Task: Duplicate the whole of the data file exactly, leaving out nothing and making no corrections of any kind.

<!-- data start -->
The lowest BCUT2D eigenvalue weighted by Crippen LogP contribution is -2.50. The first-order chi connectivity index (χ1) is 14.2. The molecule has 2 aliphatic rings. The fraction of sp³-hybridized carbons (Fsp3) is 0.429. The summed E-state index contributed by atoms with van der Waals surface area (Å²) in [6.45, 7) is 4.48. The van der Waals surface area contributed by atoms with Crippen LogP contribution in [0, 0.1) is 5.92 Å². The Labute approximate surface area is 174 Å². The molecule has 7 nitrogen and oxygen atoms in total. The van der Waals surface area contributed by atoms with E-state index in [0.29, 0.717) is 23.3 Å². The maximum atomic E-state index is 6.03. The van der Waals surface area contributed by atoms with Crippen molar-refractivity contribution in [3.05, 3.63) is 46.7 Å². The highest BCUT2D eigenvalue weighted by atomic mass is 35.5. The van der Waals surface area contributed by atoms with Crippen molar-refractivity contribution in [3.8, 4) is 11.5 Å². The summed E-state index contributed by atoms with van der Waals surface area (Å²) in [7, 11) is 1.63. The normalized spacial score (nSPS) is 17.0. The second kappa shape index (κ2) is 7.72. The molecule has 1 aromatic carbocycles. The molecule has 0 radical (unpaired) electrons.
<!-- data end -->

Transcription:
The lowest BCUT2D eigenvalue weighted by Crippen LogP contribution is -2.50. The first-order chi connectivity index (χ1) is 14.2. The molecule has 2 aliphatic rings. The fraction of sp³-hybridized carbons (Fsp3) is 0.429. The summed E-state index contributed by atoms with van der Waals surface area (Å²) in [6.45, 7) is 4.48. The van der Waals surface area contributed by atoms with Crippen LogP contribution in [0, 0.1) is 5.92 Å². The Labute approximate surface area is 174 Å². The molecule has 7 nitrogen and oxygen atoms in total. The van der Waals surface area contributed by atoms with E-state index in [0.29, 0.717) is 23.3 Å². The maximum atomic E-state index is 6.03. The van der Waals surface area contributed by atoms with Crippen molar-refractivity contribution in [3.05, 3.63) is 46.7 Å². The highest BCUT2D eigenvalue weighted by atomic mass is 35.5. The van der Waals surface area contributed by atoms with Crippen molar-refractivity contribution in [3.8, 4) is 11.5 Å². The summed E-state index contributed by atoms with van der Waals surface area (Å²) in [7, 11) is 1.63. The normalized spacial score (nSPS) is 17.0. The second kappa shape index (κ2) is 7.72. The molecule has 1 aromatic carbocycles. The molecule has 0 radical (unpaired) electrons.